Posted by Stephen Venable

Fasting, reading, praying, studying, giving, singing, meditating…all of these biblical “doings” are necessary paths of transformation in our lives. I look at all  those words and feel the desire to practice each one more. There are some in our day, as in times past, who strangely contest the value of such disciplines. Yet for most the question is not, “should I do these things?” The more penetrating quandary that most grapple with is, “how can I actually do these things consistently and fervently for decades?” To find the source of such longevity, we must dig deeper than exhortation and inspiration. Fiery sermons and moving books that issue the charge to embrace these practices are wonderful, but simply being told over and over that we must do certain things will not be enough to cause us to do them. God did not create us to function in such a mechanistic way. It may be enough to hold us steady for months or even years, but not for the rest of our lives.

What is true of us as believers is true for all humanity: our actions spring forth from what we believe. Though it may not be the case if looking  for a day or a week, observe what a man does over the course of a year and all of his actions can be eventually be traced back to the deep-seated system of beliefs he holds. This basic matrix of faith is often unperceived but it is always present and defined by very simple questions: Who is God? Who is man? What is the truth about the world in which we exist? What does the future hold? Every human soul has answered these primal questions in one way or another, and those beliefs ultimately enslave their lifestyle.

Moving from general to specific, the implication on the subject at hand is simple. In thinking about prayer, for example, we must realize that our prayer life is determined much more by what we believe about Jesus than what we know about prayer. Like all of the disciplines named at the outset, every believer knows they should pray. Why, then, does it seem so rare at times to find a man or woman with a deep prayer life? The vast gap between instruction and authentic obedience simply can’t be explained by claiming the path was vague. The call of the Bible is clarion. The explanation, instead, is found in vagueness shrouding  the Person calling us to pray to begin with.

This week began with Father’s Day, and I found myself thinking about what I would tell my two sons if for whatever reason I was only able to tell them a few things. What witness would I leave them with and want them to cherish? It did not take long to compose an informal list in my mind. As I tried to narrow it down to five simple statements, all of them were things to believe rather than things to do. I know that if my boys truly believe that which is most important and defining, they will inevitably do what is most important. Perhaps the most common objection to this would be pointing out that there are many people who know a lot about the Bible but do not have vibrant lives. I would certainly  agree with this observation, but say that it misunderstands what Scripture means by the concept of faith. The biblical/Hebraic concept of “believing” was never so abstract and cognitive to allow for the possibility of a life unchanged. The latter is an application of philosophical categories of knowledge applied to biblical truth, which is the sad fruit of the cultural conditioning with which we  often read Scripture.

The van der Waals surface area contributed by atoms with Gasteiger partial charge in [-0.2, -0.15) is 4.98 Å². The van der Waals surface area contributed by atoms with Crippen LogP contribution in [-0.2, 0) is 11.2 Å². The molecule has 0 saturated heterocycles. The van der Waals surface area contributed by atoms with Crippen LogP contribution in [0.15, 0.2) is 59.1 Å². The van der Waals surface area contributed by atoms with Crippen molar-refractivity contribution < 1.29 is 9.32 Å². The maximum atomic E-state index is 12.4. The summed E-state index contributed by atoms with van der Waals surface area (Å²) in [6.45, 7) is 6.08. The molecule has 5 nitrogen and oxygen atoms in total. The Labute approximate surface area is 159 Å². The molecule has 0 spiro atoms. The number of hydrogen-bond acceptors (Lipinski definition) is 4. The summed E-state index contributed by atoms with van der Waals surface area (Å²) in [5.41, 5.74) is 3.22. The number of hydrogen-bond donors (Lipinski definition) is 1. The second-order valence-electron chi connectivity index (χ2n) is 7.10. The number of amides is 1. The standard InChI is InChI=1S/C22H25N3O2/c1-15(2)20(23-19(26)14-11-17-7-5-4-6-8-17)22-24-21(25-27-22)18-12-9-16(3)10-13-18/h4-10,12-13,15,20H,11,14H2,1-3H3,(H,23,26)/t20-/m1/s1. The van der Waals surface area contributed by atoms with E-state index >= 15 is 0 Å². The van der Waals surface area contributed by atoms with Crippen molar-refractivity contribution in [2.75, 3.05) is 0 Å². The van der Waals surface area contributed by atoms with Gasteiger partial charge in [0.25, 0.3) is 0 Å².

There is a very practical application to all of this as one thinks about the setting of a house of prayer, or corporate prayer. How can we most effectively encourage people to fast and pray? Should we talk to them about Jesus, or about prayer? The biblical answer is, of course, both. Preaching focused intercession and meditation, together with the beautiful catalyst of fasting, is absolutely vital. Yet with all of my heart I believe that the greatest inspiration for fervent prayer is beholding the unsearchable riches of glory found in the face Jesus (Eph. 3:8, 2 Cor. 4:6). Nothing will cause our hearts to persevere in talking to the King and beseeching Him like seeing His splendor and knowing His heart.

In this light it may be possible to conclude that the symptom of prayerlessness, wherever it may be found, can be traced back to the malady of a low, obscure vision of the truth concerning Jesus. By all accounts, from all perspectives, the general trend in preaching in America over the last century has unquestionably been a sweeping move away from doctrine and theology to a more pragmatic emphasis on so-called “normal” life. I believe we must seriously consider whether any gains that have been made in convincing people to do certain things or care about certain issues will be fleeting if not deeply anchored in a revelation of the glory of Christ that makes long-term  obedience, and even costly obedience, seem wise and joyful. With every year that passes it seems that the landscape of Western Christianity is at risk of becoming more theologically shallow. The idea that authentic personal discipleship, corporate community, or cultural revival can be achieved within such a milieu is, I believe, tragically mistaken.


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